Race-Ethnicity, Poverty, Urban Stressors, and Telomere Length in a Detroit Community-based Sample

Arline T. Geronimus, Jay A. Pearson, Erin Linnenbringer, Amy J. Schulz, Angela G. Reyes, Elissa S. Epel, Jue Lin, Elizabeth H. Blackburn

Research output: Contribution to journalArticlepeer-review

161 Scopus citations

Abstract

Residents of distressed urban areas suffer early aging-related disease and excess mortality. Using a community-based participatory research approach in a collaboration between social researchers and cellular biologists, we collected a unique data set of 239 black, white, or Mexican adults from a stratified, multistage probability sample of three Detroit neighborhoods. We drew venous blood and measured telomere length (TL), an indicator of stress-mediated biological aging, linking respondents’ TL to their community survey responses. We regressed TL on socioeconomic, psychosocial, neighborhood, and behavioral stressors, hypothesizing and finding an interaction between poverty and racial-ethnic group. Poor whites had shorter TL than nonpoor whites; poor and nonpoor blacks had equivalent TL; and poor Mexicans had longer TL than nonpoor Mexicans. Findings suggest unobserved heterogeneity bias is an important threat to the validity of estimates of TL differences by race-ethnicity. They point to health impacts of social identity as contingent, the products of structurally rooted biopsychosocial processes.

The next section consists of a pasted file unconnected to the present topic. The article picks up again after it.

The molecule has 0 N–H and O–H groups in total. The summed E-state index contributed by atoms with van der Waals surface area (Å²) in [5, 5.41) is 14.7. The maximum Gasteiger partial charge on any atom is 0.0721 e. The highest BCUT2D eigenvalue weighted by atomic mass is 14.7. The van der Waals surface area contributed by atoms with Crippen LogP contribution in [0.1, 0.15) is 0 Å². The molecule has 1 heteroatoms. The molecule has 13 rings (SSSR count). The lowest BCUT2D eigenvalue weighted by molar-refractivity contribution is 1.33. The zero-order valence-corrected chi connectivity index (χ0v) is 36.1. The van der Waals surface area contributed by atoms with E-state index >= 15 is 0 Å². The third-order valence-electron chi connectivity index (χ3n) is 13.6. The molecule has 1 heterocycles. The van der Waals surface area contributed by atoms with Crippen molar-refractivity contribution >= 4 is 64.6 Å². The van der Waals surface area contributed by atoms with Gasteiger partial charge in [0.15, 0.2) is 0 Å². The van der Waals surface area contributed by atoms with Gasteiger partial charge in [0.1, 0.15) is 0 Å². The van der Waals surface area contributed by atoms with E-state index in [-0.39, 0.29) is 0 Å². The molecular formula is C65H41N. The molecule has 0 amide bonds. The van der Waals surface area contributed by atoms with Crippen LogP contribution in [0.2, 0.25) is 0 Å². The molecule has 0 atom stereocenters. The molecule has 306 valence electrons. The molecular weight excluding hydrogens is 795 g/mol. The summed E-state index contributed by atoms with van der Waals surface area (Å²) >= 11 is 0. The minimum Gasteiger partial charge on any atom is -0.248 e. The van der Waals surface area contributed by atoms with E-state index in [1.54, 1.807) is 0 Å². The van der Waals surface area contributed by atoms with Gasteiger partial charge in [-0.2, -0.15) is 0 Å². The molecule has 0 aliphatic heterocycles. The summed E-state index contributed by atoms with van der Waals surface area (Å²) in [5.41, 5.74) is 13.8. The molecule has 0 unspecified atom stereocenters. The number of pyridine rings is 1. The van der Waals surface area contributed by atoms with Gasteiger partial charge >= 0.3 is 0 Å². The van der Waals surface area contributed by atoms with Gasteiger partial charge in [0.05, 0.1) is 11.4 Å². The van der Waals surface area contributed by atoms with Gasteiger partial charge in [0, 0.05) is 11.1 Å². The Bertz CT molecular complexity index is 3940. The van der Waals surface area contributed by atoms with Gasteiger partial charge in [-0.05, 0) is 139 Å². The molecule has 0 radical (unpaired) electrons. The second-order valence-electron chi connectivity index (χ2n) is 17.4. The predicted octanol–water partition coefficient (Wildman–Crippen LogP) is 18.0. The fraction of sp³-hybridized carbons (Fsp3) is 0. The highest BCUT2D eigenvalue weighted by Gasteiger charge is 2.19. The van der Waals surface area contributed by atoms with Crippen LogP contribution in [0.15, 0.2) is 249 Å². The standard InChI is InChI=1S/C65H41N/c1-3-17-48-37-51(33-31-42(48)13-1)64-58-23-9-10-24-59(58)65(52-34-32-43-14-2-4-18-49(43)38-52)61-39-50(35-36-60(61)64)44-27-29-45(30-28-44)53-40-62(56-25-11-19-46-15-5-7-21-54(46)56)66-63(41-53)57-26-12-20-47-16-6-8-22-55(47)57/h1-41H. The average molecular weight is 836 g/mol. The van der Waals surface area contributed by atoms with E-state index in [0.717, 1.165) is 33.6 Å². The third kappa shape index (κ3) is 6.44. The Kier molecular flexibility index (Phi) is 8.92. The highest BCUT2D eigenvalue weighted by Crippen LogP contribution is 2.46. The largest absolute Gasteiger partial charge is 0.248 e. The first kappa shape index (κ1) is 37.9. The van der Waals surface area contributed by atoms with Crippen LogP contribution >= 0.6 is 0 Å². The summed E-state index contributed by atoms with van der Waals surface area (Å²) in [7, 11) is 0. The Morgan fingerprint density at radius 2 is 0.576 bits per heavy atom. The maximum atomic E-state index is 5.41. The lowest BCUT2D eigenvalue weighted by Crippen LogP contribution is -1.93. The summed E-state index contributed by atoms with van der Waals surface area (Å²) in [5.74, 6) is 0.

Original languageEnglish
Pages (from-to)199-224
Number of pages26
JournalJournal of Health and Social Behavior
Volume56
Issue number2
DOIs
StatePublished - Jun 4 2015

Keywords

  • Latinos
  • aging
  • blacks
  • health disparities
  • neighborhood
  • poverty
  • stressors
  • telomeres
  • urban
  • whites

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